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  • Jasper Johns

    Leo Castelli Gallery

    The standard line on Jasper Johns’ work of the last decade is that it is more personal—at last the artist reveals himself. As Johns admits, the seeming elision of subjectivity that informed his great early works finally became too hard an act to keep up. In an interview from 1978 he explained, “In my early work I tried to hide my personality, my psychological state, my emotions. This was partly due to my feelings about myself and partly due to my feelings about painting at the time. I sort of stuck to my guns for a while but eventually it seemed like a losing battle. Finally one must simply drop

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  • Myron Stout

    Kent Fine Art / Flynn

    Myron Stout (1908–87) was the exemplary postwar American artists’ artist. He worked small, liked easels, and labored intimately, meticulously, and sometimes at very great length on his drawings and paintings. Henry Geldzahler described him as an “exquisite.”

    Quite a few of Stout’s modest little masterpieces—Shaker-plain abstractions, often in black and white—come with open-ended, epic dates. A painting such as Aegis, 1955–79, for example, which measures a mere 24 by 20 inches and consists of a white, shieldlike form set against a bit of black ground, apparently took Stout 24 years to complete.

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  • Lewis Baltz

    P.S.1 Museum / Castelli Graphics

    Lewis Baltz’s photographs are disquieting in their combination of espoused politics and Minimalist cool. This comes across more clearly in the work in the retrospective at P.S. 1, than it does in the more recent work shown at Castelli Graphics. The works at P.S. I employ a detached Minimalist perspective to depict a world of escalating ecological abuse that one would expect to elicit horror. The images themselves are clear enough; plowed-up topsoil can only hint at its former lushness, and details of tract housing evidence the cost to all those who must pay too dear an ecological (and esthetic)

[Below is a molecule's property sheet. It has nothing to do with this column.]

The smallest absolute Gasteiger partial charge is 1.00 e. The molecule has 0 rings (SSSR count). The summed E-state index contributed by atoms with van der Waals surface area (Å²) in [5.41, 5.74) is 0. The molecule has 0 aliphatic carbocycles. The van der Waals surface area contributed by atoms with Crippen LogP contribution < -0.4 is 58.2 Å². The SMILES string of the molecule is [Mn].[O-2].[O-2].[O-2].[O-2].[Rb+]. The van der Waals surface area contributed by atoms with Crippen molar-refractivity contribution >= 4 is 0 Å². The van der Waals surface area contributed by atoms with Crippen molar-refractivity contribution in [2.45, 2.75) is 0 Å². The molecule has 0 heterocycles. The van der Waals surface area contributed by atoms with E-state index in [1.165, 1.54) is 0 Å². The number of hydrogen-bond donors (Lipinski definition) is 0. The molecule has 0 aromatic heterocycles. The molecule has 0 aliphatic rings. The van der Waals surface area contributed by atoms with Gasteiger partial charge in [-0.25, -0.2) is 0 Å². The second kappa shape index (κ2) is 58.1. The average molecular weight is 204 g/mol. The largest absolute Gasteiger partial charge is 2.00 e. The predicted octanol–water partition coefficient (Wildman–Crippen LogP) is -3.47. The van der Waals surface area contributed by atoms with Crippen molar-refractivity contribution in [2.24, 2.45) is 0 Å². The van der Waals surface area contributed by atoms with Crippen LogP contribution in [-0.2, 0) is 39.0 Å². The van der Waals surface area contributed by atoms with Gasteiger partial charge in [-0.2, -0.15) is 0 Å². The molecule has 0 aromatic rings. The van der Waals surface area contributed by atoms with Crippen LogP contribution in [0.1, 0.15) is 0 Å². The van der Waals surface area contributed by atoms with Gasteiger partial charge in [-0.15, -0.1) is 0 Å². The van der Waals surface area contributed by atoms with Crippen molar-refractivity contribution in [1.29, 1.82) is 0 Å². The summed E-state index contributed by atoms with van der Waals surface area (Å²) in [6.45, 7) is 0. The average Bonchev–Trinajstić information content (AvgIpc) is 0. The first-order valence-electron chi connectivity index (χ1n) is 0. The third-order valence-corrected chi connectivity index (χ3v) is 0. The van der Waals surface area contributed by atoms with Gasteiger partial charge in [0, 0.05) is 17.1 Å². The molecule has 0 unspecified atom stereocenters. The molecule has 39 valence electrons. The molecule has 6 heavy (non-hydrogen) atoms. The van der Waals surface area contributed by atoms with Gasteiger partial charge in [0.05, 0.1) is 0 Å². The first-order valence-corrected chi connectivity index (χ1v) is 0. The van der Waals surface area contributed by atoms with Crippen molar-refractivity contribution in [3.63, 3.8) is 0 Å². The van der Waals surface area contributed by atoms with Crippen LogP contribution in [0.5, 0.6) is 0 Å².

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  • Nancy Spero

    Josh Baer Gallery

    Nancy Spero represents the historical nightmare that constitutes women’s relationship to culture. Her representations of victims of medieval torture, Nazi sadism, and sexual abuse are hand-printed and collaged onto empty white backgrounds next to pornographic images, prehistoric female running figures, and defiantly vulgar women; it’s the story of power struggles played out on the bodies of women.

    Spero adopts the role of the loud-mouthed raconteur, telling this tale of horror that others would like to ignore. Here, ten pieces combined to form an installation of sorts. Various colored and textured

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  • Colette

    Rempire Gallery / Dorsky Gallery

    Colette’s contribution to feminist esthetics has been underrated. Perhaps this is due, in large measure, to the fact that her frankly narcissistic posture unleashes several traits—self-indulgence, childishness, and seduction—that are anathema to mainstream feminism. At a moment, however, when so much of feminist practice verges on zipless decodings, these transgressions amount to a kind of personal realpolitik.

    Colette’s show at Dorsky focused on the latest wrinkle in her career, while a concurrent show at Rempire covered the entire crinkly fabric of the last 18 years. The photos at Dorsky were